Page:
Secretive sect wins over the inspectors

London, England - Christian sect which considers mobile telephones and computers to be the work of the devil has been praised by the Office for Standards in Education for providing good teaching.

The Exclusive Brethren has created an evangelical education empire of 43 private schools to teach children “away from damaging influences” in the state sector.

Schools run by the secretive sect, which models itself on strict Biblical teachings, are spread across the UK but are mainly in the south of England. Pupils are banned from using modern technology.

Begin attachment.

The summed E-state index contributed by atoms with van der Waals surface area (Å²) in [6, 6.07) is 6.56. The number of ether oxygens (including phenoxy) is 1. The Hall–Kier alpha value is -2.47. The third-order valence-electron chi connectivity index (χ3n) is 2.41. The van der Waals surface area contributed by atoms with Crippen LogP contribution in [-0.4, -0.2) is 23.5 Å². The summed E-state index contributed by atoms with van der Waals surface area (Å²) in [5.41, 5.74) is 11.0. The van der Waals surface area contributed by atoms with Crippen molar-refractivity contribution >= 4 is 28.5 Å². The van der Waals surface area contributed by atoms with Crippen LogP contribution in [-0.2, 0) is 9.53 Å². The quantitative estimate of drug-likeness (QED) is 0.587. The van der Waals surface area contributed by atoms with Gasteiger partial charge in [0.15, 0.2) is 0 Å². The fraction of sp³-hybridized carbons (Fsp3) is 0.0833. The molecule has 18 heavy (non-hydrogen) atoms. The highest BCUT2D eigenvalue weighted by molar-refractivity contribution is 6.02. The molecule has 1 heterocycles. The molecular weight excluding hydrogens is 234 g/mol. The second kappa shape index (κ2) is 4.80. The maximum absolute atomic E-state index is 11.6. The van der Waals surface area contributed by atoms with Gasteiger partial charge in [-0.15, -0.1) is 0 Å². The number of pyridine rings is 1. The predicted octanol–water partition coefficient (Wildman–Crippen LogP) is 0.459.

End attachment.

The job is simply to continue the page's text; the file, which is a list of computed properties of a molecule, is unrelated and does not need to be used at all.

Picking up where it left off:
A spokesman for the Focus Learning Trust, an educational group set up by the Brethren, said it hoped to register its 43 schools with Ofsted by the end of the academic year.

All private schools have to be registered with either Ofsted or the Independent Schools Council to show that they meet national criteria, although they do not have to follow the national curriculum.

Ofsted has officially accredited six of the sect’s schools so far and been encouraged by their ethos and standards. It said the remainder were at “various stages in the process”.

David Bell, the chief inspector of schools, said in his annual report last month that teaching in Focus Learning schools visited so far was generally good.